Amateur spots birth of a supernova — Victor Buso was testing his camera-telescope setup in Argentina back in September 2016, pointing his Newtonian telescope at a spiral galaxy called NGC613. He collected light from the galaxy for the next hour-and-a-half, taking short exposures to avoid the Santa Fe city lights. When he looked at his images, he realised he’d captured a potential supernova: an enormous flash of light an energy bursting off of a distant star.
~ Superlative serendipity.
Earth’s incredible, but is there anything else remotely like it? Aki Roberge, research astrophysicist at NASA, explained Earth is the only planet we know of where the presence of life has altered the atmosphere’s chemistry. If another Earth-like planet existed somewhere in the universe, we might be able to spot it by looking for a biosignature: spectral lines from chemicals such as methane, water vapour, oxygen, or other organic molecules indicative of life.
~ Or perhaps aliens waving us away, if they have any sense.
New way to use DNA as a storage device — Researchers from the Waterford Institute of Technology (WIT) in Ireland have developed a way to use bacteria to archive up to up to one zettabyte in one gram of DNA. The technique uses double-strained DNA molecules called plasmids to encode data which is stored in the Novablue strain of the E Coli bacteria.
~ Although we’re still figuring out the ‘old way’ DNA stores info.
Model brains reveal brain-folding physics — Brains fold in on themselves as they grow. How and why they do it is mysterious and studying it requires some pretty interesting science.
Israeli scientists wanted to study brain folding from a physics perspective. Growing brain cells for study can be difficult, though — so they came up with a solution to overcome this obstacle: growing simple mini-brains on a chip under a microscope.
~ Here comes the rise of the Organoids …
Modernist cooking needs gadgets, tools and precise measurements— Science requires precision, and these tools allow you to combine perfect amounts and get perfect results. Ryan F Mandelbaum learns to cook like a gadget nerd.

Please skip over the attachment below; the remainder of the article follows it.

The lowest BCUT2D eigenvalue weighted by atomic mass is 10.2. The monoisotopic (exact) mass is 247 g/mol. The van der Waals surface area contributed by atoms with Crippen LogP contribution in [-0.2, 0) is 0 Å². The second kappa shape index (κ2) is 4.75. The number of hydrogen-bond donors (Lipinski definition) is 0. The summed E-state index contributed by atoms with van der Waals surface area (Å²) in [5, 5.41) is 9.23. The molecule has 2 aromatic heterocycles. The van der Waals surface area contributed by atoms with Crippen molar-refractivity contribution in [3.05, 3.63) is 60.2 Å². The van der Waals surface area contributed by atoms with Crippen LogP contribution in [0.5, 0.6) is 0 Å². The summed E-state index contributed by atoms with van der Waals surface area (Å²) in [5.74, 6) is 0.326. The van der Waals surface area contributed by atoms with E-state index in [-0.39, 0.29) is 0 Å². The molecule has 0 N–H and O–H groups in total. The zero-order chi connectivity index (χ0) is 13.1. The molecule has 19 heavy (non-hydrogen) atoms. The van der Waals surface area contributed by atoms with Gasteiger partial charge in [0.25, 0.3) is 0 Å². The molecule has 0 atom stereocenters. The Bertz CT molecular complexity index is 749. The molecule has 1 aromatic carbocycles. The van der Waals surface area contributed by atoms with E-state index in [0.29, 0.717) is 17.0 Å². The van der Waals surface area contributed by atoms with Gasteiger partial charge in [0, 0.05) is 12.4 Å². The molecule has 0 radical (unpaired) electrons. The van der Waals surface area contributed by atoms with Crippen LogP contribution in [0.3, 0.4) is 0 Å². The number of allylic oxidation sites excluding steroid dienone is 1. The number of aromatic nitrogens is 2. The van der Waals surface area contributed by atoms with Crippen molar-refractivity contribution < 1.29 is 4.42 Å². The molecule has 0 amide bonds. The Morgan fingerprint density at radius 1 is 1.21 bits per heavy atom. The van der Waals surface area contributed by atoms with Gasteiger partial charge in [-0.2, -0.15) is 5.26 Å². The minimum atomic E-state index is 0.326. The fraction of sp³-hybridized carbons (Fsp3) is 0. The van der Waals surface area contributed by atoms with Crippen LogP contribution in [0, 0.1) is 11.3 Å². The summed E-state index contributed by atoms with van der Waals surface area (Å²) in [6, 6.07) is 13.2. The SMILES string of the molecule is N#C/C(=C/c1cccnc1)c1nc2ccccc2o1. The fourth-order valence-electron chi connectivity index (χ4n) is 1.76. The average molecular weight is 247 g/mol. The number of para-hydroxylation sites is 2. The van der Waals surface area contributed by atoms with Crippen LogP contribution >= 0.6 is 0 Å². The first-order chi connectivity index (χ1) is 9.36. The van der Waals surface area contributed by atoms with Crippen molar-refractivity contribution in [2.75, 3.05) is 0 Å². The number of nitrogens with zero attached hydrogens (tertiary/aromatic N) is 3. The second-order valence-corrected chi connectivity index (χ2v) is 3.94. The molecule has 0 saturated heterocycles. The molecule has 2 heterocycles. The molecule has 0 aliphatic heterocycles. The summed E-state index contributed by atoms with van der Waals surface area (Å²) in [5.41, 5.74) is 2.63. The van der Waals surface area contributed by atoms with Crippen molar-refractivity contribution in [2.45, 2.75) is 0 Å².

~ This is why you don’t accept dinner invitations from scientists. Crikey, talk about deleting all joy from the kitchen!
Antimatter in a van — Normally, scientists produce volatile antimatter in the lab, where it stays put in an experimental apparatus for further study. But now, researchers are planning on transporting it for the first time from one lab to another in a truck.
~ Very Wide Load …
Big data suggest urban farming — It makes intuitive sense that growing crops as close as possible to the people who will eat them is more environmentally friendly than long-distance shipping, but evidence that urban agriculture is good for the environment has been harder to pin down.
A widely cited 2008 study by researchers at Carnegie Mellon University found that transportation from producer to store only accounts for 4% of food’s total greenhouse gas emissions, which calls into question the concern over “food miles.” A recent analysis of urban agriculture’s global potential, published in the journal Earth’s Future, has taken a big step toward an answer—and the news looks good for urban farming.
~ And there are co-benefits, from social implications to urban heat reduction.
Plants appeared earlier than thought — For hundreds of millions of years, life on Earth was a purely aquatic phenomenon. The jump from the oceans to the continents was a monumental event, one that would irrevocably change the face of our planet. A new study suggests the first plants to make this evolutionary leap appeared much earlier than previously thought, and this affects our modelling of Earth’s atmosphere changes wrought by their impact.
~ Although that is a previous thought I haven’t previously thought.